Don Boudreaux has a great post about why you are richer and better off than John D Rockefeller. I would have thought this to be almost axiomatic, but apparently he is getting push back on this. Please go to the link and read it.
I posted a similar article in 2007, though in that case I was doing a comparison with California Big 4 magnate Mark Hopkins. I will reprint the article in full since it has been so long:
One of the really bad ideas that drive some of the worst government actions is the notion that wealth is somehow fixed, and that by implication all wealth is acquired at someone else's expense. I am working on my annual tax-day post on the zero sum fallacy, but in the mean time here is a brief quiz.
The quiz consists of matching a description to the owners of these two houses:
One house has hot and cold running water, central air conditioning, electricity and flush toilets. The other does not. One owner has a a computer, a high speed connection to the Internet, a DVD player with a movie collection, and several television sets. The other has none of these things. One owner has a refrigerator, a vacuum cleaner, a toaster oven, an iPod, an alarm clock that plays music in the morning, a coffee maker, and a decent car. The other has none of these. One owner has ice cubes for his lemonade, while the other has to drink his warm in the summer time. One owner can pick up the telephone and do business with anyone in the world, while the other had to travel by train and ship for days (or weeks) to conduct business in real time.
I think most of you have guessed by now that the homeowner with all the wonderful products of wealth, from cars to stereo systems, lives on the right (the former home of a friend of mine in the Seattle area). The home on the left was owned by Mark Hopkins, railroad millionaire and one of the most powerful men of his age in California. Hopkins had a mansion with zillions of rooms and servants to cook and clean for him, but he never saw a movie, never listened to music except when it was live, never crossed the country in less than a week. And while he could afford numerous servants around the house, Hopkins (like his business associates) tended to work 6 and 7 day weeks of 70 hours or more, in part due to the total lack of business productivity tools (telephone, computer, air travel, etc.) we take for granted. Hopkins likely never read after dark by any light other than a flame.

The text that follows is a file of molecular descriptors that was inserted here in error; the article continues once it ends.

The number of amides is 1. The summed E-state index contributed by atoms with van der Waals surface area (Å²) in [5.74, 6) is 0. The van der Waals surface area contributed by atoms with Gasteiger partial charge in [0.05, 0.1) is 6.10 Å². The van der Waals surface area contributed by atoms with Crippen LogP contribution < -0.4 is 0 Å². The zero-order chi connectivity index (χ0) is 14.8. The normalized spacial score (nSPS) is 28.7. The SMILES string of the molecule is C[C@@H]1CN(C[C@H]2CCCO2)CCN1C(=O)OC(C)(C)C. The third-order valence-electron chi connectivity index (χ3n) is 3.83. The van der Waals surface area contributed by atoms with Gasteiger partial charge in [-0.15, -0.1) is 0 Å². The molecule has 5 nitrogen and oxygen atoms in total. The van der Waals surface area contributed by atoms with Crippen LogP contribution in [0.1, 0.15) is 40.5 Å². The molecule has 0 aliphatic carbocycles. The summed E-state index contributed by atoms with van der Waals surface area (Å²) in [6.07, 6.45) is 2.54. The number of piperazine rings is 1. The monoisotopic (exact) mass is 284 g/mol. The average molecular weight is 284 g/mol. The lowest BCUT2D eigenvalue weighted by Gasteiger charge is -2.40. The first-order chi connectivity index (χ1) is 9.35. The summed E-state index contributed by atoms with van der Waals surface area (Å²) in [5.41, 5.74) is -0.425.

If Mark Hopkins or any of his family contracted cancer, TB, polio, heart disease, or even appendicitis, they would probably die. All the rage today is to moan about people's access to health care, but Hopkins had less access to health care than the poorest resident of East St. Louis. Hopkins died at 64, an old man in an era where the average life span was in the early forties. He saw at least one of his children die young, as most others of his age did. In fact, Stanford University owes its founding to the early death (at 15) of the son of Leland Stanford, Hopkin's business partner and neighbor. The richest men of his age had more than a ten times greater chance of seeing at least one of their kids die young than the poorest person in the US does today.
Hopkin's mansion pictured above was eventually consumed in the fires of 1906, in large part because San Francisco's infrastructure and emergency services were more backwards than those of many third world nations today.
Here is a man, Mark Hopkins, who was one of the richest and most envied men of his day. He owned a mansion that would dwarf many hotels I have stayed in. He had servants at his beck and call. And I would not even consider trading lives or houses with him. What we sometimes forget is that we are all infinitely more wealthy than even the richest of the "robber barons" of the 19th century. We have longer lives, more leisure time, and more stuff to do in that time. Not only is the sum of wealth not static, but it is expanding so fast that we can't even measure it. Charts like those here measure the explosion of income, but still fall short in measuring things like leisure, life expectancy, and the explosion of possibilities we are all able to comprehend and grasp.